The last lady to play a part in the family drama is Gretchen, David's mother; a wealthy, controlling woman whose presence makes itself felt as surely as Maggie Smith's Violet on Downton Abbey! Except we all love Violet; Gretchen, not so much.
Henkin takes his ensemble and much like a choreographer, flawlessly dances them in and out of suppers and tennis matches, hotel rooms and hallways, situations and conversations; each one revealing misunderstood intentions and hurt feelings nursed over time, building, as the family arrives at the day of the memorial itself. It is a hard thing when death comes and rearranges things, messes with our relationships without our consent. It's difficult to share our grief, to make known our loss. Thisbe and Leo's sisters do the best they can; Joshua Henkin captures the pathos perfectly and I found my own throat raw with empathy.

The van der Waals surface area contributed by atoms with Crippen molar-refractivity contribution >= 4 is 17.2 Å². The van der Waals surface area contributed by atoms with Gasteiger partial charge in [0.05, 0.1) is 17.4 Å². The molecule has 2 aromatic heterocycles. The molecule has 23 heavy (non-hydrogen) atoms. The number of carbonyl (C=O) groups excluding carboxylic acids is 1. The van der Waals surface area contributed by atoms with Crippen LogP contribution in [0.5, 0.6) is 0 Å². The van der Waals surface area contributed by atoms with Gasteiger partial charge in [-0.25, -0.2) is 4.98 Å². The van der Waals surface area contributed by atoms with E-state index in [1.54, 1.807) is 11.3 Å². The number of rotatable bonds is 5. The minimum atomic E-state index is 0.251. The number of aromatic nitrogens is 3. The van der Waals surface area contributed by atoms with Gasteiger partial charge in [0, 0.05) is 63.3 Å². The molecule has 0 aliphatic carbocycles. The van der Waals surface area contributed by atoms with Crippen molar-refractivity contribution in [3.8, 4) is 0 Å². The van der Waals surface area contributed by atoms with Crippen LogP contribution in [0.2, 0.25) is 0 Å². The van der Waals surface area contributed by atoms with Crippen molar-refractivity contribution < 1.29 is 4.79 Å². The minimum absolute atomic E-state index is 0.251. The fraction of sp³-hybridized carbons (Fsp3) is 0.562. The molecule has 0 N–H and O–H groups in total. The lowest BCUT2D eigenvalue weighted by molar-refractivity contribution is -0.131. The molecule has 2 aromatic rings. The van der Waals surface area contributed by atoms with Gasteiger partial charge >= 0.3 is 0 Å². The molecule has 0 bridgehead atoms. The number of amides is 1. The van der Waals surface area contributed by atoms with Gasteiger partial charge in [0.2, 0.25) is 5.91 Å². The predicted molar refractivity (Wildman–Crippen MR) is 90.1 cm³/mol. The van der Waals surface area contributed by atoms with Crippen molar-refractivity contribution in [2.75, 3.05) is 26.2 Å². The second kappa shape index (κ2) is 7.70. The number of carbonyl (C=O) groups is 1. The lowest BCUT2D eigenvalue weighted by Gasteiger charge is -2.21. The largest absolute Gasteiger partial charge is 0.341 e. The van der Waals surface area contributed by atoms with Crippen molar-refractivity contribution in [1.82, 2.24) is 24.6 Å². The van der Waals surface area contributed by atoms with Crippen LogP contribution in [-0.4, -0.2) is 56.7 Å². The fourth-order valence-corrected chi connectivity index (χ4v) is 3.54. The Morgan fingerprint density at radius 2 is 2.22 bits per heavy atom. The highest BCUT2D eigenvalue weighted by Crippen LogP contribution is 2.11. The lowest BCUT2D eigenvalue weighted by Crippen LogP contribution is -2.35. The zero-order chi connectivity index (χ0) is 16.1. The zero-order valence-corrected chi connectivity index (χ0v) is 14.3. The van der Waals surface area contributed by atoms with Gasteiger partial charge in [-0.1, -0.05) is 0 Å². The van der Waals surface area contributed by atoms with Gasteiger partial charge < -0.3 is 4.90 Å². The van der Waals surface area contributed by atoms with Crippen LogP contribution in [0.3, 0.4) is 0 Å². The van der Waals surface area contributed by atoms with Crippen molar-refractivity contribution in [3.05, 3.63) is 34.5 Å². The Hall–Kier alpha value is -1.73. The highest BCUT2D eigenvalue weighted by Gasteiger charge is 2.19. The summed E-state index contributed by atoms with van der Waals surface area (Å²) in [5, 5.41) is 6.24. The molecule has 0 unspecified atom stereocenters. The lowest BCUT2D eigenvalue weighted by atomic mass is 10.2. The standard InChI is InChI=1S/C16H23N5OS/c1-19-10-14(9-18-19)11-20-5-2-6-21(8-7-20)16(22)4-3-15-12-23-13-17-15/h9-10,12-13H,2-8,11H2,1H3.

|Jessica Chastain in The Debt|
|Jessica Chastain as Noelle?|
|Or Dianne Wiest?|
|Blythe Danner as Marilyn?|
|Jon Favreau as Amram?|
|Richard Dreyfuss as David?|
Have you read The World Without You by Joshua Henkin yet? What do you think of my casting suggestions? Who would you cast?
I'll let you know as soon as I hear the novel has been optioned; in the meantime I hope you read the book. If you liked Kari Haut Hemming's The Descendants or Matthew Quick's The Silver Linings Playbook, I think you'll love this one.
Originally published 2/12/13. Now that I know the book is en route to the movie screen I’ll be relooking at my casting ideas. How about you all? Any new ideas! Are you as thrilled as I am?